"This is a great piece of work. The author has done a masterful job with this very useful 'how to' guide that will find a large audience."
--Joseph Molinaro, National Association of Home Builders
"Your book provides an excellent contribution. As far as I know, no one has written such a comprehensive book in the past few decades about aesthetics and site design -- and yet it seems so necessary, especially given what development looks like these days."
-Judy Corbett, Local Government Commission, Sacramento, CA
"This book provides a comprehensive examination of the physical layout of communities and the relationship of homes to streets, parks, footpaths, and bikeways. Approximately 80 communities in 29 states are singled out as models of livable neighborhoods containing open spaces 'that are more than just unbuildable land, plus an obligatory green or ballfield.' Detailed design standards, based on traditional neighborhood models, ensure that increased densities would resemble the best elements of historic communities in the area, rather than simply being groups of rowhouses flanking central parking lots, as is typically the case in suburbia."
--Review in New England Planning (APA Chapter)
"In his generously illustrated book, Randall Arendt recommends illustrated design principles as a means of articulating and designing traditional neighborhoods. With disdain for the forced geometry of grid-like street patterns, he advocates a form and pattern of streets that evolve from the natural landscape. For the municipal official that needs the inspiration to undo the ugly, dysfunctional results of the last 50 years of conventional suburban development, this book will lead you down the right path."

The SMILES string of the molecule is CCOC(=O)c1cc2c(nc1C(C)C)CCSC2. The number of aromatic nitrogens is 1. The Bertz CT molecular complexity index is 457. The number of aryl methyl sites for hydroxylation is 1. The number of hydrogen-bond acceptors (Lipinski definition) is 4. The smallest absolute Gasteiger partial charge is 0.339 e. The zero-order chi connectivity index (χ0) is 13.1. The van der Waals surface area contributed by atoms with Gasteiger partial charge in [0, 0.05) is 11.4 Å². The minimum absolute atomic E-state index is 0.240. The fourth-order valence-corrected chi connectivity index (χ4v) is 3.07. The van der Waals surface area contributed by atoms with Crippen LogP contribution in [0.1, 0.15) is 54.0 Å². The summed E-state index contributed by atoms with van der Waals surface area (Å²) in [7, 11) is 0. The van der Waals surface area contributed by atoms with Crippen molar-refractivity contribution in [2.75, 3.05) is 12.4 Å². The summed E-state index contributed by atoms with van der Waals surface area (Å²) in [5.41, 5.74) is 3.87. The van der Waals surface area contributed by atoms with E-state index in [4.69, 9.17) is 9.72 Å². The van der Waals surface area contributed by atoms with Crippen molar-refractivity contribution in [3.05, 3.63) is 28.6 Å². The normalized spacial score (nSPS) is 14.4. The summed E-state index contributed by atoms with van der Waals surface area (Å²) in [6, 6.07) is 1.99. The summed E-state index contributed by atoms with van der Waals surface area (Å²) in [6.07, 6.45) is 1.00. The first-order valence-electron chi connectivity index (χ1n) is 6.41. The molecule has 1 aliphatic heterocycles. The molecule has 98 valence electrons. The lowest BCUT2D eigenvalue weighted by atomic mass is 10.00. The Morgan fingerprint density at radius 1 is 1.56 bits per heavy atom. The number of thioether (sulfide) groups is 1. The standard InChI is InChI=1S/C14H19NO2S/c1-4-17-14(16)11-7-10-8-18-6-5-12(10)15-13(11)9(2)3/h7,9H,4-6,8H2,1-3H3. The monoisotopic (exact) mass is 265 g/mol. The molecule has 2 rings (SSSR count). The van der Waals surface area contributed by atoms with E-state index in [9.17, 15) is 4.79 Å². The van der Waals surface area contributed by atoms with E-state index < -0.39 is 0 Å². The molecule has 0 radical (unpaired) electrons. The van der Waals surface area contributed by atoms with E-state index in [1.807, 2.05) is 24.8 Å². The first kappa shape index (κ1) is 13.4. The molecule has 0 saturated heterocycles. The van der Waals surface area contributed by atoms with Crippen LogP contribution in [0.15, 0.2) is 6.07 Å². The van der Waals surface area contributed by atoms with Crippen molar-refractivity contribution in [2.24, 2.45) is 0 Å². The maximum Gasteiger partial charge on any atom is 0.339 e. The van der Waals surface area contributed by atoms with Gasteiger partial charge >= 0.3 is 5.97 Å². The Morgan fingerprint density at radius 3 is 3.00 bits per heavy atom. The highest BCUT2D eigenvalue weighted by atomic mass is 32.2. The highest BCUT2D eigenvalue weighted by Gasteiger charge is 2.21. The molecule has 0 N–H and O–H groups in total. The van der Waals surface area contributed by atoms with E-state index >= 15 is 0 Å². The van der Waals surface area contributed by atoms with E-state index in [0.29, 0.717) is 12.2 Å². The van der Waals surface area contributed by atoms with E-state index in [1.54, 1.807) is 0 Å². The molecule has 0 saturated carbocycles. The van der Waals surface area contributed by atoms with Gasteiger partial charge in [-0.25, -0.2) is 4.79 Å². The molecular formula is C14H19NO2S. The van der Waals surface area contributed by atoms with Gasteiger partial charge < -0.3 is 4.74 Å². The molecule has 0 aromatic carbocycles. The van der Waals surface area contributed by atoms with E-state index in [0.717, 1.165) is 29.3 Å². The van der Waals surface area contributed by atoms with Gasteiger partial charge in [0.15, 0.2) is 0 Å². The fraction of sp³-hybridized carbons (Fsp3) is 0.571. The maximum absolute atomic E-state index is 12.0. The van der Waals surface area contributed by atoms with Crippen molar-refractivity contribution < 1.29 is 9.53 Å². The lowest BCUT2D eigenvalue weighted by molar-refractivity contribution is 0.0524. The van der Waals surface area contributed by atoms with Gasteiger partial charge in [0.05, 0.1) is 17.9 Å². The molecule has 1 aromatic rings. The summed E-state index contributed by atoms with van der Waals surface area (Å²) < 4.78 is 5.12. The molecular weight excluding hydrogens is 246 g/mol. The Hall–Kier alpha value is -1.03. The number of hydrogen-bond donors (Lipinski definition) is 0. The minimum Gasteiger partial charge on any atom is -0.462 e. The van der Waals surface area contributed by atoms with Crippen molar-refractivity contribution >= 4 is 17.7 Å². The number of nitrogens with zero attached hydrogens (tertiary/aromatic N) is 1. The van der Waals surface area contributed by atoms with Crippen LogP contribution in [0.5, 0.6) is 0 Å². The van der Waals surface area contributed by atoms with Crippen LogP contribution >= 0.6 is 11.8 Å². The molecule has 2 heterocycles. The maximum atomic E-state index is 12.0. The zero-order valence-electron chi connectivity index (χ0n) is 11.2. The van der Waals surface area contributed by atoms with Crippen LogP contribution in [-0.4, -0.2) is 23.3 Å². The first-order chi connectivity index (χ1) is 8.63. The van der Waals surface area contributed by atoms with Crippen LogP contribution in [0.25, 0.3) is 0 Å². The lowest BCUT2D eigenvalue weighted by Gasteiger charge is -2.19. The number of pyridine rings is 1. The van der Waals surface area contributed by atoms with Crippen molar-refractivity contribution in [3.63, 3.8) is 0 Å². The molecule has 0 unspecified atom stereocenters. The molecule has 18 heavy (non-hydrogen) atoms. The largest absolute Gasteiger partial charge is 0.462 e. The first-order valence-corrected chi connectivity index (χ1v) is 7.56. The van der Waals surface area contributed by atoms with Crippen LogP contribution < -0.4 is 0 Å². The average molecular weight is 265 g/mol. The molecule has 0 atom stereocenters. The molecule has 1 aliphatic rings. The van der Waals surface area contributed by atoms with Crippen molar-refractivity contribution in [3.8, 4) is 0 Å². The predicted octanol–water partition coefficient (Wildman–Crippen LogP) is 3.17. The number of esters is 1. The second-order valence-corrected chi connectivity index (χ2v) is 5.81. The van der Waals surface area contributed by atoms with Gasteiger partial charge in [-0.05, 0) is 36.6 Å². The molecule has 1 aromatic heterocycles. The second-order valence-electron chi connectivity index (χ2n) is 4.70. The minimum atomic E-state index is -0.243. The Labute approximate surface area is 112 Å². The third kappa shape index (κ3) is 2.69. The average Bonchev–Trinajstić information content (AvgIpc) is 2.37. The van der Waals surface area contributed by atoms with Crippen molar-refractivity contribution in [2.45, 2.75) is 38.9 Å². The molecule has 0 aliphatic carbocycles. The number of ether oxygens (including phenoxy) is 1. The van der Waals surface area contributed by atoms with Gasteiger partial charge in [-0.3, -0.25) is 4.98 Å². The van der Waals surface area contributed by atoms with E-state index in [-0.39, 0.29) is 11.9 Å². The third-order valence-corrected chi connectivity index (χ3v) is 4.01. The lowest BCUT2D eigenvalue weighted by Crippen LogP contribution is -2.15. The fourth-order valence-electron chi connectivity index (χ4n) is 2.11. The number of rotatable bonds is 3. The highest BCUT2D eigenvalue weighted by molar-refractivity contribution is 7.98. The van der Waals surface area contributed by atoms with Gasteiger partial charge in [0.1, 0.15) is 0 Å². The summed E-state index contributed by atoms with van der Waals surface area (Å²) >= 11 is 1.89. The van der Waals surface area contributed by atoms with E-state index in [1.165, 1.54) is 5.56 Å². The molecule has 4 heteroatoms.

--Thomas Comitta, in New Urban News
"Crossroads, Hamlet...brings to light the benefits of good planning within the context of traditional neighborhood design. Arendt displays sensitivity toward the human scale and proportion in neighborhood design, and offers built examples of villages and neighborhoods that are in harmony with their natural environment. However, before any of this type of innovative subdivision design can take place, someone needs to write the ordinance revisions that make conservation-based traditional neighborhood development permissible. Never fear, however, for Arendt has done this for us too. Part III is a model village design ordinance and may well be the most valuable chapter. A town or county could easily adopt the ordinance with only minor modifications."
--Matthew L. Butrill, in Land Development
"Crossroads, Hamlet… provides me with the much-needed language and pictures to convey the beauty and overlap found in the principles of Conservation Design and New Urbanism. With huge appreciation for that…"
--Ralda Leroux, Comox Valley Regional District, British Columbia